Protection of tissue physicochemical properties using polyfunctional crosslinkers

Young Gyun Park, Chang Ho Sohn, Ritchie Chen, Margaret McCue, Dae Hee Yun, Gabrielle T. Drummond, Taeyun Ku, Nicholas B. Evans, Hayeon Caitlyn Oak, Wendy Trieu, Heejin Choi, Xin Jin, Varoth Lilascharoen, Ji Wang, Matthias C. Truttmann, Helena W. Qi, Hidde L. Ploegh, Todd R. Golub, Shih Chi Chen, Matthew P. FroschHeather J. Kulik, Byung Kook Lim, Kwanghun Chung

Research output: Contribution to journalArticlepeer-review

31 Citations (Scopus)

Abstract

Understanding complex biological systems requires the system-wide characterization of both molecular and cellular features. Existing methods for spatial mapping of biomolecules in intact tissues suffer from information loss caused by degradation and tissue damage. We report a tissue transformation strategy named stabilization under harsh conditions via intramolecular epoxide linkages to prevent degradation (SHIELD), which uses a flexible polyepoxide to form controlled intra-and intermolecular cross-link with biomolecules. SHIELD preserves protein fluorescence and antigenicity, transcripts and tissue architecture under a wide range of harsh conditions. We applied SHIELD to interrogate system-level wiring, synaptic architecture, and molecular features of virally labeled neurons and their targets in mouse at single-cell resolution. We also demonstrated rapid three-dimensional phenotyping of core needle biopsies and human brain cells. SHIELD enables rapid, multiscale, integrated molecular phenotyping of both animal and clinical tissues.

Original languageEnglish
Pages (from-to)73
Number of pages1
JournalNature Biotechnology
Volume37
Issue number1
DOIs
Publication statusPublished - 2019 Jan 1

Bibliographical note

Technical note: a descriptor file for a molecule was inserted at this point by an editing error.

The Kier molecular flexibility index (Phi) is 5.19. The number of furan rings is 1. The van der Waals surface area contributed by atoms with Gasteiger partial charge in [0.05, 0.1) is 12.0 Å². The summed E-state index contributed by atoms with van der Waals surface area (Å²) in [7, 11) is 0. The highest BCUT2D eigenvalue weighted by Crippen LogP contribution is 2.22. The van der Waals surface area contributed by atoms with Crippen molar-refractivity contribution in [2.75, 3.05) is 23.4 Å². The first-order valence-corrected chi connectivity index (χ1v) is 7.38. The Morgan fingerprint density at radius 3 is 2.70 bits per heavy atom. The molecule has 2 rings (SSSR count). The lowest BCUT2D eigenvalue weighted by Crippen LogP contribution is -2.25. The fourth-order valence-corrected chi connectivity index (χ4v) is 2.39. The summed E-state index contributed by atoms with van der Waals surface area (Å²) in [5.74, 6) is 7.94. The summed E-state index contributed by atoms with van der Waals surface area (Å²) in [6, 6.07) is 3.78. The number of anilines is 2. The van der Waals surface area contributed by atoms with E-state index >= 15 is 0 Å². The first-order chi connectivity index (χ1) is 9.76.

Funding Information:
The authors thank the entire Chung laboratory for support and discussions. We acknowledge S. Speck, A. Tran, J. Senecal, W. Guan and L. Kamentsky for their contribution to image processing and data analysis. K.C. was supported by the Burroughs Wellcome Fund Career Awards at the Scientific Interface, Searle Scholars Program, Packard Award in Science and Engineering, NARSAD Young Investigator Award, McKnight Foundation Technology Award, JPB Foundation (PIIF and PNDRF), NCSOFT Cultural Foundation and NIH (1-DP2-ES027992). R.C. was supported by a SCSB fellowship. B.K.L. was supported by the Klingenstein Foundation, Searle Scholar program (Kinship Foundation), Whitehall Foundation, NARSAD Young Investigator Award and grants from NIMH (R01MH107742, R01MH108594, U01MH114829). V.L. is supported by Anandamahidol Foundation fellowship. M.P.F. was partially supported by NIA P50 AG005134. H.J.K. holds a Career Award at the Scientific Interface from the Burroughs Wellcome Fund, which supported the work. H.W.Q. was supported in part by a Department of Energy Computational Science Graduate Fellowship (DOE-CSGF). This work was carried out in part using computational resources from the Extreme Science and Engineering Discovery Environment (XSEDE), which is supported by National Science Foundation grant ACI-1548562. This work used the XStream computational resource, supported by the National Science Foundation Major Research Instrumentation program (ACI-1429830). S.-C.C. and J.W. were supported by HKSAR Research Grants Council (RGC) General Research Fund (GRF), number 14201214. K.C. is a cofounder of LifeCanvas Technologies, a startup that aims to help the research community adopt technologies developed by the Chung Laboratory.

All Science Journal Classification (ASJC) codes

  • Biotechnology
  • Bioengineering
  • Applied Microbiology and Biotechnology
  • Molecular Medicine
  • Biomedical Engineering

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